SEC settles charges against Mizuho
WASHINGTON (Legal Newsline) - The Securities and Exchange Commission on Wednesday settled charges against a U.S. subsidiary of Japan-based Mizuho Financial Group and three former employees.
The defendants were charged with "misleading investors in a collateralized debt obligation by using 'dummy assets' to inflate the deal's credit ratings." The firm's collateral and portfolio manager were also charged.
According to the SEC, Mizuho Securities USA Inc. made approximately $10 million in structuring and marketing fees in the deal. Mizuho agreed to pay $127.5 million to settle the SEC's charges, and the others charged also agreed to settle the SEC's actions against them.
The SEC alleges that Mizuho structured and marketed a CDO backed by subprime bonds at a time when the housing market was showing signs of severe distress. The deal was contingent upon Mizuho obtaining credit ratings it used to market the notes to investors, the SEC said.
When its employees realized could not meet one rating agency's newly announced criteria intended to protect CDO investors from the uncertainty of ratings downgrades, they submitted to the rating firm a portfolio containing millions of dollars in dummy assets that inaccurately reflected the collateral held by Delphinus, the SEC said.
"This case demonstrates once again that bankers and market participants who embrace a 'get the deal done at all costs' strategy will be identified, charged and punished," said Robert Khuzami, Director of the SEC's Division of Enforcement.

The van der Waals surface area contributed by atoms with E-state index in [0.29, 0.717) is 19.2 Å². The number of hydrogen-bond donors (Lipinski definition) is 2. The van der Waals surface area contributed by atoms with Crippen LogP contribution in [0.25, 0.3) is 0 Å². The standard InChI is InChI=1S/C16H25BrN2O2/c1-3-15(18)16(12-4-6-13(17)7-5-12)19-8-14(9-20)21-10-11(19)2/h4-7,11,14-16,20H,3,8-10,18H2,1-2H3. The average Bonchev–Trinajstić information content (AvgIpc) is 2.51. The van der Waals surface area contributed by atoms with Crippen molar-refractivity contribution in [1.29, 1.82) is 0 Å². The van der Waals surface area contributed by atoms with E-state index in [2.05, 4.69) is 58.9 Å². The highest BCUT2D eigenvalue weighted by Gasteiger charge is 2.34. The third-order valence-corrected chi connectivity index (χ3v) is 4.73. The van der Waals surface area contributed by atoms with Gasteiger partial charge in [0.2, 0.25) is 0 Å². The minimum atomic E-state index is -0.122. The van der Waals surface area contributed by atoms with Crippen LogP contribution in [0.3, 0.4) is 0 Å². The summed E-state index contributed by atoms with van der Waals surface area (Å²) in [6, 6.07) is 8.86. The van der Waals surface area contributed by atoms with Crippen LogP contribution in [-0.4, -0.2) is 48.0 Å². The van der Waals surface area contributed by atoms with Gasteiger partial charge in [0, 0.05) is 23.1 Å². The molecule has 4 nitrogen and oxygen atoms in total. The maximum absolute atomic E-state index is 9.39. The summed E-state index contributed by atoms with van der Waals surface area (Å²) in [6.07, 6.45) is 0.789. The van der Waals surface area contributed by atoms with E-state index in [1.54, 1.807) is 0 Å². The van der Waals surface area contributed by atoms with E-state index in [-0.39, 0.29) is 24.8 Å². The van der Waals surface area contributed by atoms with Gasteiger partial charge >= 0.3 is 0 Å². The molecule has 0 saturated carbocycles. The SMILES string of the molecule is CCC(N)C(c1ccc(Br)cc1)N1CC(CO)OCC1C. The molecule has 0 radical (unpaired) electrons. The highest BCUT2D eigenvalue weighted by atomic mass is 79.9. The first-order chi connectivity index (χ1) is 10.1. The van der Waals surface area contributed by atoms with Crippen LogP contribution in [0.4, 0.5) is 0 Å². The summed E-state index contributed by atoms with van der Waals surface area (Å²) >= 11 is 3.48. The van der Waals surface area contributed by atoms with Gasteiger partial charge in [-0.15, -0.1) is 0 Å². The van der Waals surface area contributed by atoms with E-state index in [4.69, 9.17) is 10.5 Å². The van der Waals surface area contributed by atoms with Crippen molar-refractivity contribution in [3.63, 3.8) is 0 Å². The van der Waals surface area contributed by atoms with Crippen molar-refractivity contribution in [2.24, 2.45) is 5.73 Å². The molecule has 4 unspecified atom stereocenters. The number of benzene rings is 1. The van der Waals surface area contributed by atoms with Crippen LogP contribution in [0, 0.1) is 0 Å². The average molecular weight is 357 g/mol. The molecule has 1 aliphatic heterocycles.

"This is a constant theme throughout the many SEC enforcement actions arising out of the financial crisis, and is one that everyone involved in securities transactions and our financial markets would be well-advised to respect."
Kenneth Lench, Chief of theSEC's Enforcement Division's Structured and New Products Unit, added, "Mizuho and its employees undermined the integrity of the rating process by furnishing inaccurate information about the Delphinus portfolio. Investors expect and are entitled to receive legitimate ratings in order to help them assess their investments."
According to the SEC, the three former Mizuho employees responsible were: Alexander Rekeda, who headed the group that structured the $1.6 billion CDO; Xavier Capdepon who modeled the transaction for the rating agencies; and Gwen Snorteland, who was the transaction manager. Delaware Asset Advisers served as the collateral manager and the DAA portfolio manager was Wei (Alex) Wei.
Everyone charged agreed to settlements without admitting or denying guilt. Mizuho consented to the entry of a final judgment requiring payment of $10 million in disgorgement, $2.5 million in prejudgment interest and a $115 million penalty.